This is a sulphate of lime, or compact gypsum, which occurs in various places; in England the finest is found near Derby, where the pure white is employed for the purposes of sculpture, but the finest white alabaster is from Italy: the variegated kinds are turned into vases, pillars, and other ornamental works. Before the Reformation the alabasters were used for statuary, and many curious monuments in this material may be seen in the churches of the midland counties of England.*.

There are but few kinds of tools employed in turning alabaster, namely, points for roughing out, flat chisels for smoothing, and one or two common firmer chisels, ground convex and concave for curved lines. The point tools used in Derbyshire are square, and described under marble; the Italians prefer a triangular point, as an old triangular file driven into a handle and ground off obtusely at the end. The carved parts are done by hand with small gouges, chisels, and scorpers of various forms and sizes, drills, files, and saws, are also employed; and the surface, unless polished, is finished with fish-skin and Dutch rush.

The fibrous gypsum, called from its brilliant appearance satin-stone, is much, softer; it is turned into necklaces and small ornaments, by a sharp flat chisel held obliquely, a square point would split off the fibres. All the above kinds of alabaster or gypsum produce, when calcined, the well-known plaster of Paris, a substance used for cementing together such of the vases as are made of detached parts; plaster of Paris also renders other and far more important services in variery of the useful and ornamental arts, Oriental alabaster is a very different substance from the above; it is a stalagmitic carbonate of lime, compact, or fibrous; generally white, but of all colours from white to brown, and sometimes veined with coloured zones; it is of the same hardness as marble, is used for similar purposes, and wrought by the same means.*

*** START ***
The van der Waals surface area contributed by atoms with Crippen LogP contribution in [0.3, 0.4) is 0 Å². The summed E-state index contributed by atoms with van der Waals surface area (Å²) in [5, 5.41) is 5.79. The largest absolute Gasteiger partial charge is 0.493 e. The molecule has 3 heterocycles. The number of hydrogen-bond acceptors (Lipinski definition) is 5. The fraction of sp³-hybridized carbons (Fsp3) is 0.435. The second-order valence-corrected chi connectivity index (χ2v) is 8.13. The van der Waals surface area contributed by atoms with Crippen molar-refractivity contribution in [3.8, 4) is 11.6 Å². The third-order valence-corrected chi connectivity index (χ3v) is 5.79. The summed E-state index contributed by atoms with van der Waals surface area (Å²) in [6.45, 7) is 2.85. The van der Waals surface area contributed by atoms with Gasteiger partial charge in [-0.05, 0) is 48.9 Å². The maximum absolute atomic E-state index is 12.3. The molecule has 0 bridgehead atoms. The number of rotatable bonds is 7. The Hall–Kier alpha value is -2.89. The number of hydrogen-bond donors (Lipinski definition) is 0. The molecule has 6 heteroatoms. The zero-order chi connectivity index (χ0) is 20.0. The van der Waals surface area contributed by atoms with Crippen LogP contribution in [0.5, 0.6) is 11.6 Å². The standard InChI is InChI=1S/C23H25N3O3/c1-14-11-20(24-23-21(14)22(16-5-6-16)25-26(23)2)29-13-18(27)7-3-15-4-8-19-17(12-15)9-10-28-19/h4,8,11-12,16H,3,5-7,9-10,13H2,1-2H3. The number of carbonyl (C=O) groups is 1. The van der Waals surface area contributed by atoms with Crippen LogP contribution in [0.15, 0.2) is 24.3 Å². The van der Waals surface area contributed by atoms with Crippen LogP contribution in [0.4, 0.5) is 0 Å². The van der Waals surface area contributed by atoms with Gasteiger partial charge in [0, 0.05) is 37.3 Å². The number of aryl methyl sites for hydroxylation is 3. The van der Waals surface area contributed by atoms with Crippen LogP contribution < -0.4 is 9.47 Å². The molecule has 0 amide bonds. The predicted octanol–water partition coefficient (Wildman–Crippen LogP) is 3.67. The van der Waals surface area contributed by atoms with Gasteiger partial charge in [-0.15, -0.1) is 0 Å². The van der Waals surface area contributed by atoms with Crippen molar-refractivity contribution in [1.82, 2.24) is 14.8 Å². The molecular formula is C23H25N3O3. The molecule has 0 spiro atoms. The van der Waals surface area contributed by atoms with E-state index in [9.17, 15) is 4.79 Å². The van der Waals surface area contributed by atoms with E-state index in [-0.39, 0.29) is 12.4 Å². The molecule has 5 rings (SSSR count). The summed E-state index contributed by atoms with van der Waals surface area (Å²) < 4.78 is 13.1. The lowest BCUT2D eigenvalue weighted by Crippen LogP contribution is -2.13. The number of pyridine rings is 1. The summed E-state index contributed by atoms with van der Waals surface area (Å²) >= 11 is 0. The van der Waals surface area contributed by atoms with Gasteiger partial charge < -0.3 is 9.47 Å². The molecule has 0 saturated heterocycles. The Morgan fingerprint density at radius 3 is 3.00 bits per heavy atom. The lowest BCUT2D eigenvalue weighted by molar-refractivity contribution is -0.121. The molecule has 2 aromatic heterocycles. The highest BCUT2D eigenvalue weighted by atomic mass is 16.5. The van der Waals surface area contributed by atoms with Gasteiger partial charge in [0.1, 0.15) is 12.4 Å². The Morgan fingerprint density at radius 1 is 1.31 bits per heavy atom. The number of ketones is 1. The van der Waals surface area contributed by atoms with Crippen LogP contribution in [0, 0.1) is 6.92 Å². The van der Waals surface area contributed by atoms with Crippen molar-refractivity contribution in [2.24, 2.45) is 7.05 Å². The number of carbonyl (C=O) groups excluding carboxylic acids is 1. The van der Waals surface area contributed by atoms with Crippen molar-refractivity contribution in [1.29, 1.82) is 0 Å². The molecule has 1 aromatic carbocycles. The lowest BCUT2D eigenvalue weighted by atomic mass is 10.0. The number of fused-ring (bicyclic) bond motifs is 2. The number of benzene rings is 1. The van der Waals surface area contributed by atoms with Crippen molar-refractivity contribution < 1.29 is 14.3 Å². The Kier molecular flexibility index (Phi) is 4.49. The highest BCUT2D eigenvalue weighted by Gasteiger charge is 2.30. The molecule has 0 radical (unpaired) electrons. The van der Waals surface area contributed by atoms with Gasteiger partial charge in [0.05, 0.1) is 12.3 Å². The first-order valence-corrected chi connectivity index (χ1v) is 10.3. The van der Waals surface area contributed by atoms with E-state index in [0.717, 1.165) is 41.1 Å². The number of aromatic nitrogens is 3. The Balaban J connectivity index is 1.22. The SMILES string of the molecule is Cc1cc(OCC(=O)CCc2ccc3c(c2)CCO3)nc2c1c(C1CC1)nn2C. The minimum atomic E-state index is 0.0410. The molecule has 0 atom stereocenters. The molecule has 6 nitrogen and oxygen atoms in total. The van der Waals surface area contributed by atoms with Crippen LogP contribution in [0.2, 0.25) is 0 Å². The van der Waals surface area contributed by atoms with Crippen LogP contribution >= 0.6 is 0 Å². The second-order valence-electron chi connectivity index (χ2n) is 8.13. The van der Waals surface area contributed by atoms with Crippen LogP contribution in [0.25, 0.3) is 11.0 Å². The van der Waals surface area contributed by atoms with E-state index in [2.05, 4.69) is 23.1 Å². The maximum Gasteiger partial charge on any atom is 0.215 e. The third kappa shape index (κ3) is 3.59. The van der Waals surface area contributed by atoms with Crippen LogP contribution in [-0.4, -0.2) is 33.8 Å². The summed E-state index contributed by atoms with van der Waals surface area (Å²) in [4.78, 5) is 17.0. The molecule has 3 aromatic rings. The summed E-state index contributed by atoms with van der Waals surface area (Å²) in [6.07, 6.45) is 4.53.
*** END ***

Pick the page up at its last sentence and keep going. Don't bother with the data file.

* The Italian alabaster, when first raised, is semi-transparent like spermaceti: it is wrought in this state; the works are generally rendered of a more opaque white by placing them in a vessel upon little fragments of the stone, so that they may be entirely surrounded by the cold water, which is then poured in and very slowly raised to nearly the boiling temperature: this should occupy two hours. The vessel is then allowed to cool to 70° or 80° Fahr., the object is taken out, closely wrapped in cloth, and allowed to remain until dry. The alabaster at first appears little altered, but it gradually assumes the opaque white; for the first six months it is considered to remain softer than at first, but to become ultimately somewhat harder from the treatment.

Alabaster readily absorbs grease and dirt of any kind, but it is cleaned by the Italians very dexterously; some use weak alkaline and acid solutions. Soap and water are not to be recommended, as the unpolished parts absorb the nil of the soap.